In her fierce protectiveness to do exactly that, she says and does things that would be considered near-crimes in today’s all-organic, no shouting times. The Clearys belong to the era where, as the narrator aka Doyle points out, seat belts weren’t a thing and adults barely paid attention to the children unless they were literally trying to kill each other. Peggy’s job, as expected, is very thankless. Her resourcefulness is oftentimes not appreciated and her rules are begrudgingly accepted.
However, she does take joy in the little things in life, especially in putting her sons down with the snarkiest comebacks. The striking fact that occurs to you while watching ‘Pilot’ will be how Peggy represents the OG savage moms, the ones that can roast you and put you down six feet below your lowest point of shame with “surgical precision,” as Doyle puts it. She takes compliments where she can get them, even if it is from someone she has decided to dislike.
McCormack brings life to Peggy in a way that is going to make it difficult for you to think of her as anyone other than the church-going, family-loving mother of more children than she can keep track of. In doing so, she takes the whole show to a completely new platform of great from good.
She is also a loyal wife whose religious beliefs are unwavering and political ones are often adopted from that of her husband. The show will see the two generations of Clearys try to find a balance between supporting Richard Nixon post the Watergate scandal and turning against him.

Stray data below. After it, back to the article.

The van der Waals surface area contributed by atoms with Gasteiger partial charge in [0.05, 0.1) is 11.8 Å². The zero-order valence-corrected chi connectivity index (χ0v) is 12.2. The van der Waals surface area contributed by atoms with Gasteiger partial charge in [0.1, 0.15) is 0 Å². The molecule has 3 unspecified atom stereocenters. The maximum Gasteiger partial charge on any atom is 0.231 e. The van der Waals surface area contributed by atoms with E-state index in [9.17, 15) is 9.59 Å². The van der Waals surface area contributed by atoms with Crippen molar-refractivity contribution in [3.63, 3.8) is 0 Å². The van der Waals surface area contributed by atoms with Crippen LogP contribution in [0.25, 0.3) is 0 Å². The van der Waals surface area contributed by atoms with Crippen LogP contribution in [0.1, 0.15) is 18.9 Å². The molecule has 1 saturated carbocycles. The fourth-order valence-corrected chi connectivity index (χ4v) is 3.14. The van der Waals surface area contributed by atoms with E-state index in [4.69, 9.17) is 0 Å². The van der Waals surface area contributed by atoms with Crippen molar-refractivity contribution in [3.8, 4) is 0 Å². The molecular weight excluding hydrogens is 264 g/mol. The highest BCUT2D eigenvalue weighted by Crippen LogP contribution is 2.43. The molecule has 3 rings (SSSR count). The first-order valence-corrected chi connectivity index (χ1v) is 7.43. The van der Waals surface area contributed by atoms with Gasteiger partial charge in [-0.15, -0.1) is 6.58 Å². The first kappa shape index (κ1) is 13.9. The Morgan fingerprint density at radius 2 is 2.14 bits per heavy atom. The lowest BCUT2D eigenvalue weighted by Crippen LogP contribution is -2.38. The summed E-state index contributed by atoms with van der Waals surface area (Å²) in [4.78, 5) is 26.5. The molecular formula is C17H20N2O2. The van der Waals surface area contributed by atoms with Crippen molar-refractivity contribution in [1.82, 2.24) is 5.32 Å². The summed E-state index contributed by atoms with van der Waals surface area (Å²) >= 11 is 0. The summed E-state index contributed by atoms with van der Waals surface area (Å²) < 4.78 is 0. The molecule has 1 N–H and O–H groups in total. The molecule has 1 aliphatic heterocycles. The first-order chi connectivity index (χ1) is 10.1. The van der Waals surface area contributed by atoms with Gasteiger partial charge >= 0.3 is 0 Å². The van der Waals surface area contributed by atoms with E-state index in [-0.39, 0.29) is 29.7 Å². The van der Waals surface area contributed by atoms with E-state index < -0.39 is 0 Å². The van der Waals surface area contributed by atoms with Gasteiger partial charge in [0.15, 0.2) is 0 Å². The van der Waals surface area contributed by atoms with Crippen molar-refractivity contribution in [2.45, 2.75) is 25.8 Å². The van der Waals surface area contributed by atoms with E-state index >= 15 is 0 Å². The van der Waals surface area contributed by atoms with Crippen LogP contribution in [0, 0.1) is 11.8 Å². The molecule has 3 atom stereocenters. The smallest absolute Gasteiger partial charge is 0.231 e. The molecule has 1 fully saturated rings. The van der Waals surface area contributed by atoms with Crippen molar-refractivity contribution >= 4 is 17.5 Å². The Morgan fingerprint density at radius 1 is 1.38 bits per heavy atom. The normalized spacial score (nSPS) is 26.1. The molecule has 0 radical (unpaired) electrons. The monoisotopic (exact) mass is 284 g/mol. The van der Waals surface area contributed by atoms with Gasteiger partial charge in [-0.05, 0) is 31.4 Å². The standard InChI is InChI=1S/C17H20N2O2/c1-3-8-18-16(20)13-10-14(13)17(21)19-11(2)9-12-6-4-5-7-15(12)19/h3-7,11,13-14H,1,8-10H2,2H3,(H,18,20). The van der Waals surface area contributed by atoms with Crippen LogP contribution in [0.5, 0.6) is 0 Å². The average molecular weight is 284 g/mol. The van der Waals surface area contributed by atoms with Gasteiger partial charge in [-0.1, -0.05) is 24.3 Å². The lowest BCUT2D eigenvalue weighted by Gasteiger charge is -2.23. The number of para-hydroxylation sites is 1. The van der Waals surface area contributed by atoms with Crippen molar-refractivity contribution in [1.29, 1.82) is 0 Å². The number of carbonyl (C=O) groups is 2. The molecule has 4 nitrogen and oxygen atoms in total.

“I feel like the seventies were a tough time for [my father], where he had to stand by and see institutions he held dear — the Catholic Church, the military, the government, family — all go through big transformations with which he often disagreed,” says Doyle, adding, “My mom took her cues from him politically but my brothers and I were more and more influenced by our own experiences in the outside world. We brought home differing views and those differences would often get hashed out in heated exchanges.”
The Clearys of ‘The Kids are Alright’ will hopefully give ABC what The Conners of ‘Roseanne’ was supposed to – a middle ground to discuss politics that will not completely turn the Right off or cater to them blindly. As the voiceover relates in the closing moments of the episode, “People remember the '70s as a divisive time. But when I think back on my ridiculous family, it gives me hope for today. Tense times are something we have to go through once in a while to come out the other side a changed and more accepting world.”
Whether or not it becomes that balance for you, ‘The Kids Are Alright’ is certainly worth your time, at least the ‘Pilot’ episode is, if not for the comedic conflict between the characters and for lessons on how to communicate with a family member who opposes your political views, then definitely for Peggy’s single-phrase stingers that will leave you wanting for more like the rude waitresses of an old-timer's diner, only she is infinitely meaner because she knows to hit exactly where it hurts.
Don’t forget to watch season 1 episode 1 of ‘The Kids Are Alright’ at 8.30 | 7.30 c on Tuesday, October 16 on ABC.